The initial stage at the uppada stage of a citta, it is pure citta with just the 7 universal cetasika. The it gets contaminated during the tithi stage by the incorporation of cetasika before ending at the bhanga stage. That contamination leads it from a pure citta with just the universal cetasika to the contaminated viññāṇa.

There are more references from the Tipitaka in that post.

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Re: The teachings of Ven. Waharaka Abhayaratanalankara Thero

Post by SarathW » Sat Jun 30, 2018 10:05 pm

The initial stage at the uppada stage of a citta, it is pure citta with just the 7 universal cetasika.
What about the Citta of Buddha?
Aren't they Vinnana?
What is the term for the consciousness of an Arahant?
“As the lamp consumes oil, the path realises Nibbana”

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Re: The teachings of Ven. Waharaka Abhayaratanalankara Thero

Post by Dhammanando » Sun Jul 01, 2018 2:05 am

SarathW wrote:
Sat Jun 30, 2018 7:14 am
Bhante is it possible these terms identify a different state of Citta like the seventeen thought moment in Abhidhamma?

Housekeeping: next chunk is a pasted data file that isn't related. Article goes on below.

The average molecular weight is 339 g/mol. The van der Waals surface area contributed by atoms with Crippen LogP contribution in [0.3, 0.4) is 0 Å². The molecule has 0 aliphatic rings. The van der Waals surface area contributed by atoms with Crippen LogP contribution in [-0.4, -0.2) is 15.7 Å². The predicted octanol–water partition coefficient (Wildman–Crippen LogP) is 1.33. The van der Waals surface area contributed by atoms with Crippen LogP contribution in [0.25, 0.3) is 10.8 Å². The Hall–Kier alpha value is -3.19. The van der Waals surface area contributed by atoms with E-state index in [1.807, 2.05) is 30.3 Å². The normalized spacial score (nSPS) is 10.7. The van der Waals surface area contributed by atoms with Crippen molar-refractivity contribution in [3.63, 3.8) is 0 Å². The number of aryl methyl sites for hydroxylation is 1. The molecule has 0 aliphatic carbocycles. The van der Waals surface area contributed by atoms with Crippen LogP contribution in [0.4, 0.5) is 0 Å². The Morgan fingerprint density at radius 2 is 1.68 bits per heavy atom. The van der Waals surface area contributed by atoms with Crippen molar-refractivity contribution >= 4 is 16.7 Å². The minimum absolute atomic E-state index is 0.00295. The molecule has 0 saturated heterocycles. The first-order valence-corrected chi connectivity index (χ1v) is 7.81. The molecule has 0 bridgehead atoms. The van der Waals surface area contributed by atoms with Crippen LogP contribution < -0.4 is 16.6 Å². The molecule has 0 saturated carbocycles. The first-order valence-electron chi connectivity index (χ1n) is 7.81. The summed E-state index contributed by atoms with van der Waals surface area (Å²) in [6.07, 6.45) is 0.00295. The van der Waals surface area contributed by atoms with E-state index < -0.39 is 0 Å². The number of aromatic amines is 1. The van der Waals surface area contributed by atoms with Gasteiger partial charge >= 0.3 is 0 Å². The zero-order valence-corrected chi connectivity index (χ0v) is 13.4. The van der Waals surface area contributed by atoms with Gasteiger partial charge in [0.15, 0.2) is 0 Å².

I'm not sure if I understand your question rightly, but I'll take it for now that you're asking whether the different terms for citta are being used to specify the different kinds of consciousness that arise within a 17-moment cognitive process. If that's so, then my answer would be...

Being synonyms, in their general sense the ten terms share the same referent: the dhamma called “consciousness”.

But besides the general sense each term has its own specific application. Here the choice between one term and another is determined principally by what facet of consciousness one wishes to highlight. If it’s consciousness’s status as an object of grasping, then viññāṇakkhandha is the appropriate term; if it’s the interiority of consciousness, then hadayaṃ (heart); if it’s lucidity, then paṇḍaraṃ, etc.

I think the only cases where the specific application has to do with denoting a particular kind of consciousness in the cognitive series would be paṇḍaraṃ, which most often refers to bhavaṅgacitta, and manoviññāṇadhātu.

For more details see:
Ho Thi Lien, A Study of Viññāṇa in the Abhidhamma.
Sujin Boriharnwanaket, A Survey of Paramattha Dhammas, part II, chapter 7.

Both works are available here.
Ho Thi Lien wrote: All the synonyms of viññāṇa that have been mentioned above are understood as knowing or recognizing of the object; but depending on different contexts, they perform different functions. For instance, at home, ‘A’ is the son of ‘Mr. B’, and the brother of ‘C’; but at the office, he is a manager, a senior and so on. Therefore, according to the function of viññāṇa, referring to 89 or 121 types of cittas, it has particular names in particular contexts; however, all of them have the same characteristic, that is, cognizance of the objects.

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Re: The teachings of Ven. Waharaka Abhayaratanalankara Thero

Post by SarathW » Sun Jul 01, 2018 2:38 am

If it’s consciousness’s status as an object of grasping, then viññāṇakkhandha